• to become a strategic reader, writer, and oral communicator;
• to expand thinking skills (including metacognitive and critical-literacy skills), developing the necessary habits of mind;
• to deepen the motivation to learn;
• to develop independence as a learner."

One of the key challenges for these teachers is determining the appropriate grade level of work to assign students - where to start! In order to provide appropriate academic supports, the teachers recognized the need to identify not only their academic strengths and weaknesses, but also their social-emotional well-being, likes and dislikes. For the literacy assessment, we decided to focus on a mix of formats (online, written, oral), the reading skills of fluency and comprehension, and a written paragraph response.

The Literacy Diagnostic Assessment/ In-take:

Step 1: Self-Administered Questionnaire

Google Form (pen and paper OR can be done on computer)
  • Rationale: to determine students' likes and dislikes in reading and writing; to determine what kind of computer skills a student possesses (students would need to log in to the UG Cloud to complete the task, although paper copies will also be available).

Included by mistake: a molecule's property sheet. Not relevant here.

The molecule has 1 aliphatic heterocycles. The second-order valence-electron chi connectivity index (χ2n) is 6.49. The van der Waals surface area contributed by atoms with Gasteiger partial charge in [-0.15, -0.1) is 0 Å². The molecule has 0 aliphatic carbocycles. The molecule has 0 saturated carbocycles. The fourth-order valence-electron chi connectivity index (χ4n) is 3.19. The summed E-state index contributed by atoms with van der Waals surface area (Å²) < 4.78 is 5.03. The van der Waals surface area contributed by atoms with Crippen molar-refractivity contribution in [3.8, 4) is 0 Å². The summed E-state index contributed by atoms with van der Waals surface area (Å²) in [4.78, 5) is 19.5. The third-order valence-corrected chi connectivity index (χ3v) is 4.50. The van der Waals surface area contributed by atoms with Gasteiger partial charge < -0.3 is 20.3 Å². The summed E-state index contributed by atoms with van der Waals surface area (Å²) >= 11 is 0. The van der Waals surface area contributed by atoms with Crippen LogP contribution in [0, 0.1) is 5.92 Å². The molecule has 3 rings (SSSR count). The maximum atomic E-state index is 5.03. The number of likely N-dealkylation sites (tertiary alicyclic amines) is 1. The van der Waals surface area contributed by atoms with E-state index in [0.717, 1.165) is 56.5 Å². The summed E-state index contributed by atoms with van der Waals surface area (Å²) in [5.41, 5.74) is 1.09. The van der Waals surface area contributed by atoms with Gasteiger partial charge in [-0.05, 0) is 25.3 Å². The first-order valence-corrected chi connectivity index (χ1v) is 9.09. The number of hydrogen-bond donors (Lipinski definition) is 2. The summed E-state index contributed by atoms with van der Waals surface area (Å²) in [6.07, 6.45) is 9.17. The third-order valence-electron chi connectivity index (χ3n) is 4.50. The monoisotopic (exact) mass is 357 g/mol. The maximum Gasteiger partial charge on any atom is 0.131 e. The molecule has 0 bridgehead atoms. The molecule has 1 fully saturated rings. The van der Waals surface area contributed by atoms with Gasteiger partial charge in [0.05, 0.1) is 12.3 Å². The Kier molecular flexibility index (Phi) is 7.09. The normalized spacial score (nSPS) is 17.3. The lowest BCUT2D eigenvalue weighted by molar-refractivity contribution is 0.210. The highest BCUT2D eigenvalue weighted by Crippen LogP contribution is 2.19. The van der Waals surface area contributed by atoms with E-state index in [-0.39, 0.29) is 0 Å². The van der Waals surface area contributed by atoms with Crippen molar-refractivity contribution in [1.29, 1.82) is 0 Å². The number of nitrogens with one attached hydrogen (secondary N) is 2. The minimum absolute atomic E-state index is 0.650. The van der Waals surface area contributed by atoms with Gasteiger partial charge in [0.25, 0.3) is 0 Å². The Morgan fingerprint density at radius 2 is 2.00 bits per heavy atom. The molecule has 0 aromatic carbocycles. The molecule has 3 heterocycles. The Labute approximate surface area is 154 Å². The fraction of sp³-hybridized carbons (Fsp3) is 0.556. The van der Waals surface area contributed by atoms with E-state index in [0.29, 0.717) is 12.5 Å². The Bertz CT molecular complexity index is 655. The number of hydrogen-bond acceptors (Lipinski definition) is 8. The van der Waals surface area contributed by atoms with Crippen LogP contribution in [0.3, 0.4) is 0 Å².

Step 2: Oral / One-on-One Conference

a) San Diego Quick Assessment of Reading Ability : test of fluency/ vocabulary out of context to quickly determine a suggested reading grade level. Plus, since it's a one-on-one conference,

b) Miscue Analysis - readings provided in Ontario Comprehension Assessment (OCA) Student Success, Grades 9 & 10 kits
  • The Student Success kit provides both an explanation and readings to help beginning teachers complete a miscue analysis. Starting with the grade level indicated by the SDQAR, teachers determine which grade level reading (between grades 4-10) to conduct the miscue analysis. Essentially, teachers are able to use a system of symbols to codify a reading as the student reads out loud. For more information, check out the video below (ignore the crazy dog pictures!):